• Climate change will result in additional price increases for the most important agricultural crops–rice, wheat, maize, and soybeans. Higher feed prices will result in higher meat prices. As a result, climate change will reduce the growth in meat consumption slightly and cause a more substantial fall in cereals consumption.
• Calorie availability in 2050 will not only be lower than in the no–climate-change scenario—it will actually decline relative to 2000 levels throughout the developing world.
• By 2050, the decline in calorie availability will increase child malnutrition by 20 percent (almost 25million more malnourished children) relative to a world with no climate change.
• Climate change will eliminate much of the improvement in child malnourishment levels that would occur with no climate change.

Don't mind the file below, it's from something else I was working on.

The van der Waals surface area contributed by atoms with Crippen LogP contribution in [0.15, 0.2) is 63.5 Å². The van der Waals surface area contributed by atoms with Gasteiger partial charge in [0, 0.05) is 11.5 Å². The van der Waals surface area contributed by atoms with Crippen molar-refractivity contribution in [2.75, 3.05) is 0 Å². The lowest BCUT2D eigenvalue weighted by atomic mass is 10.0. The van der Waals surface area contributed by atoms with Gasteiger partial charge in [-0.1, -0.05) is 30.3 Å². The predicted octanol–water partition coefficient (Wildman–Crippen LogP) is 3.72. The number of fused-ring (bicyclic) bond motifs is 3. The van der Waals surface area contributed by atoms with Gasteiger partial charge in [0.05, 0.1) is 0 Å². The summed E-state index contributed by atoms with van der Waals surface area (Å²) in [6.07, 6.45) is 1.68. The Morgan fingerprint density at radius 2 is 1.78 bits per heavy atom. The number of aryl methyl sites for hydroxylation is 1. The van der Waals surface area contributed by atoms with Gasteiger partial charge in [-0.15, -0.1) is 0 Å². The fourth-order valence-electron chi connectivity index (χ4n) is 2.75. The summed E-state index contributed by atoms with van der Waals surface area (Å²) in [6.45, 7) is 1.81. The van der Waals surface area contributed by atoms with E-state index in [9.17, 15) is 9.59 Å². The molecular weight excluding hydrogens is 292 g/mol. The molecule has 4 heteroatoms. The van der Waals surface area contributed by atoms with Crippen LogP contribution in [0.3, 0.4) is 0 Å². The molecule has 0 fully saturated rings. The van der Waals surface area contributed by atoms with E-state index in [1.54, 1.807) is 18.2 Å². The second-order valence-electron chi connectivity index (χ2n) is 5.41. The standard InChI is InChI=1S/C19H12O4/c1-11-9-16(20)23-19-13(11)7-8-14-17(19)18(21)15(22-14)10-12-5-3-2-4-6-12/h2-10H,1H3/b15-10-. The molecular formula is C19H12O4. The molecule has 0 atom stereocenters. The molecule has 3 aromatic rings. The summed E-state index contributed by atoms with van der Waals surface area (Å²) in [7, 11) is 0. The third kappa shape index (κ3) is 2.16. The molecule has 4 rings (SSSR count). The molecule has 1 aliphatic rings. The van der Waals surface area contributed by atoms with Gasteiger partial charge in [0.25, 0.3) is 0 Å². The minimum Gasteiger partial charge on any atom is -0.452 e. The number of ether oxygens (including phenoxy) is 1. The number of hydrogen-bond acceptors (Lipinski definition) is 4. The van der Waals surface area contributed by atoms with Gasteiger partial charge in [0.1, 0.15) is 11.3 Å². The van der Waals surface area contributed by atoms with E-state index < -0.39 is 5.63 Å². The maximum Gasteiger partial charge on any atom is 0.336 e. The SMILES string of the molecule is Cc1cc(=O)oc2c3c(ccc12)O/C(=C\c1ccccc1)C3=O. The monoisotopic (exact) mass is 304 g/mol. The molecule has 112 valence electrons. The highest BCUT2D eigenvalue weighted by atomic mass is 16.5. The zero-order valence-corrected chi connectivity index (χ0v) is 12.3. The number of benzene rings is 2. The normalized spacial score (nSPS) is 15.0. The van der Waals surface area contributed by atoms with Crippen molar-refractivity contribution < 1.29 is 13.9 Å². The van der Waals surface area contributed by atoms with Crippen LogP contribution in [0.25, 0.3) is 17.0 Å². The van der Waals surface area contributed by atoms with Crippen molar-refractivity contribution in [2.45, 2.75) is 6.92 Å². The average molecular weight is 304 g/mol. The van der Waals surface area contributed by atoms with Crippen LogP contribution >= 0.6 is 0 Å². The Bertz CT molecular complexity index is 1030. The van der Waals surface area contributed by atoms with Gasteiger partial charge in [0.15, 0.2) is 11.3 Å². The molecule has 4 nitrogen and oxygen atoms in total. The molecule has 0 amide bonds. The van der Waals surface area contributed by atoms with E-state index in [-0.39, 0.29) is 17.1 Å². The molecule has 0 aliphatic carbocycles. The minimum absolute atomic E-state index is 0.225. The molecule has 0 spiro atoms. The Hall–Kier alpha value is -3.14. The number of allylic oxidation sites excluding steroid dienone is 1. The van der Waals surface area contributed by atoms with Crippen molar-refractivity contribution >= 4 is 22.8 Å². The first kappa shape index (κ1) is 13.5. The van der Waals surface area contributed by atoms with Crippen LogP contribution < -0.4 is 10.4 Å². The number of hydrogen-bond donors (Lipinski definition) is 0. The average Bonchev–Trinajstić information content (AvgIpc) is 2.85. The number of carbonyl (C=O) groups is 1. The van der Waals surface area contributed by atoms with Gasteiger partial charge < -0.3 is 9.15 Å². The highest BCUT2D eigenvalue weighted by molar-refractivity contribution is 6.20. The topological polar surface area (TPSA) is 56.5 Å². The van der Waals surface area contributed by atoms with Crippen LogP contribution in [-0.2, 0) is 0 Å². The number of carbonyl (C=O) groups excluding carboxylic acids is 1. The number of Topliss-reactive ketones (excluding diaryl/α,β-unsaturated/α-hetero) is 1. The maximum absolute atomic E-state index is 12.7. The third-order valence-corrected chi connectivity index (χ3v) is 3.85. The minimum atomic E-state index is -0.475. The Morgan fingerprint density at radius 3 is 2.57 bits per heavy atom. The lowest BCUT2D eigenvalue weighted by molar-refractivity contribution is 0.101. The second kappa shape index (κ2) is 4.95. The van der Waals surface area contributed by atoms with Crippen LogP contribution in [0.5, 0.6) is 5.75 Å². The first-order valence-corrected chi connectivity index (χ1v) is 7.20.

• Aggressive agricultural productivity investments of US$7.1–7.3 billion are needed to raise calorie consumption enough to offset the negative impacts of climate change on the health and well-being of children.
These are startling and real statistics which arguably are the effect of mankind as a cause.
We are seeing a pivotal point in our civilisations story. We have emerged through hundreds of years of conflict, colonisation and development to a point where we, as a race, are globally connected and (arguably) enlightened.
“Business…” said Jeffrey Sachs, “often does a good job supporting communities: the arts, universities, and scientific enterprises... But that philosophy has rarely reached poor countries. Even businesses that are enlightened in their home bases see Africa, Latin America, and parts of Asia as places to exploit natural resources or use cheap labour.”